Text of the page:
currants    Currants Ribes Ribes rubrum L. - High in vitamin C, also contains several anti-asthma compounds (Duke).

dandelion  Dandelion Tarassaco, Soffione, Dente di Leone Taraxacum officinalis - Ricette. Young tender leaves eaten as Spring greens, wine made from the flowers. Purported to be a liver tonic by some although others dispute this. A detoxifier. Steam the leaves gently with rabe, garlic, a touch of red pepper. Drizzle with lemon & olive oil.

elderberry flowers  Elderberry Sambuco Sambucus nigra L. - Tea used to treat colds and flu. Some toxicity warnings - research further if you intend to use this.

fennel  Fennel Finocchio Foeniculum dulce, Foeniculum vulgare Mill - Tea used for heartburn. Fennel (like other "anise-y" plants) is packed with natural estrogen. No doubt this is why the word for fennel has another connotation in Italian slang.

fig Fig  Fico Ficus carica L. - Figs, particularly the greenery contain an enzyme, that breaks down proteins. Care should be taken to protect exposed skin when trimming a fig tree. Join the Fig Forum for tips on growing figs. Read about the Di Paola family in Ethnic Figs in America

Ginger   Zenzero Zingiber officinale Roscoe - Commonly used as a tea for colds.

Grape Hyacinth - Tufted   Cipollini Muscari comosum - The bulb is a tasty appetizer, usually harvested while the first few leaves are young, before budding.

grapes  Grapes   Vite Uve Vitis vinifera L. - Use grape leaf tea for stomachaches, diarrhea, and thrush. Leaves can be poulticed for headaches, fever, and rheumatism. Grape leaves are very tasty. Stuff with rice, pignoli or almonds, finely chopped lamb, roll and steam or bake in broth.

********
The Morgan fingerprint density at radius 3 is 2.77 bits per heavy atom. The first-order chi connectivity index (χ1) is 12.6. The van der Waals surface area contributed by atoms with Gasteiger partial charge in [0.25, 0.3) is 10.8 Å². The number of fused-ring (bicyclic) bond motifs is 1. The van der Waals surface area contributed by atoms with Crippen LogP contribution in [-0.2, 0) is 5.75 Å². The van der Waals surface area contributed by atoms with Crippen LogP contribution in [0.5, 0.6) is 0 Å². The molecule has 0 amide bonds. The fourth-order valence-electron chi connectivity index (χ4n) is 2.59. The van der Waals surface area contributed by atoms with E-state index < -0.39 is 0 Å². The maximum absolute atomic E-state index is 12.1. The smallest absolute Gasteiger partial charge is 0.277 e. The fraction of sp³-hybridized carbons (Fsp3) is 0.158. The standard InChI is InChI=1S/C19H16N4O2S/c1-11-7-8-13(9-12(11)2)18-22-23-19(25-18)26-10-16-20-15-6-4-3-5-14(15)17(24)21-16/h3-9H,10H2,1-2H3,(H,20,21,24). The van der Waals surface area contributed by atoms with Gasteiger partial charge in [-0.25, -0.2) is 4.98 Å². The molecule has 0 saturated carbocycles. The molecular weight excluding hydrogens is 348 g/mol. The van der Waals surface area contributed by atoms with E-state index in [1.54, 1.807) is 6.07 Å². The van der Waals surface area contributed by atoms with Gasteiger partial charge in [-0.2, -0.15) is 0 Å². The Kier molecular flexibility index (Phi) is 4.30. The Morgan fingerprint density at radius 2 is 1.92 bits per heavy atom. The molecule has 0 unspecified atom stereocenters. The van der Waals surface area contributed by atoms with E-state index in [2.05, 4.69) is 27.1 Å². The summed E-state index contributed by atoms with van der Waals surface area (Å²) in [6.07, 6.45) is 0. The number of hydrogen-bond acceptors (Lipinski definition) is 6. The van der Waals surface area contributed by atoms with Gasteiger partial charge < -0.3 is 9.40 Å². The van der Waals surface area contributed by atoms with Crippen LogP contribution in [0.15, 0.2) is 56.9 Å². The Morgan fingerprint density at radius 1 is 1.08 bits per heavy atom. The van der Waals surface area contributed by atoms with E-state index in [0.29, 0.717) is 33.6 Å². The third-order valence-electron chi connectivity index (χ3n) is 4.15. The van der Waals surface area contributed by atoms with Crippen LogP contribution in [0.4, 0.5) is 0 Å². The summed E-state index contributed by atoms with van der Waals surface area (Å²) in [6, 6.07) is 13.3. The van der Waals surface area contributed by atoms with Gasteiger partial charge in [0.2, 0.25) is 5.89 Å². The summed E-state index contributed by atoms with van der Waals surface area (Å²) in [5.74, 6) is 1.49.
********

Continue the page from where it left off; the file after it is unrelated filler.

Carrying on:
Juniper Ginepro Juniperus communis L. - Juniper berries (used to make gin) used as a flavoring in meat dishes and said to lower blood sugar. Use sparingly - juniper irritates the kidneys and is a powerful diuretic.

lambsquarters  Lambsquarters Farinello comune Chenopodium album - Leaves and seeds are edible - raw or cooked. Somewhere (?) I read that Napoleon kept his army going on the seeds of this plant when other food was scarce.

Milk Thistle  Cardo Mariano Silybum marianum (L.)Gaertn. - A nice Italian plant. Milk thistle (white streaks on the leaves) is widely & successfully used for liver problems; from amanita poisoning to cirrhosis.

milkweed milkweed  Milkweed Aclepia Asclepias syriaca - Milky sap is used on warts. Cook and eat the round globed flower buds, packed with easily assimilated calcium. References claim this plant is toxic and the mature leaves should be avoided. The flower buds and young leaves (under 1 inch in length) are an old time food of indigenous people who lived long healthy lives. Good enough for me.

Mustards Wild Senape Sinapis alba L. - An excellent addition to soup. According to Dr. Duke they are the best source of tyrosine which (along with iodine from kelp) might increase levels of the thyroid hormone thyroxine.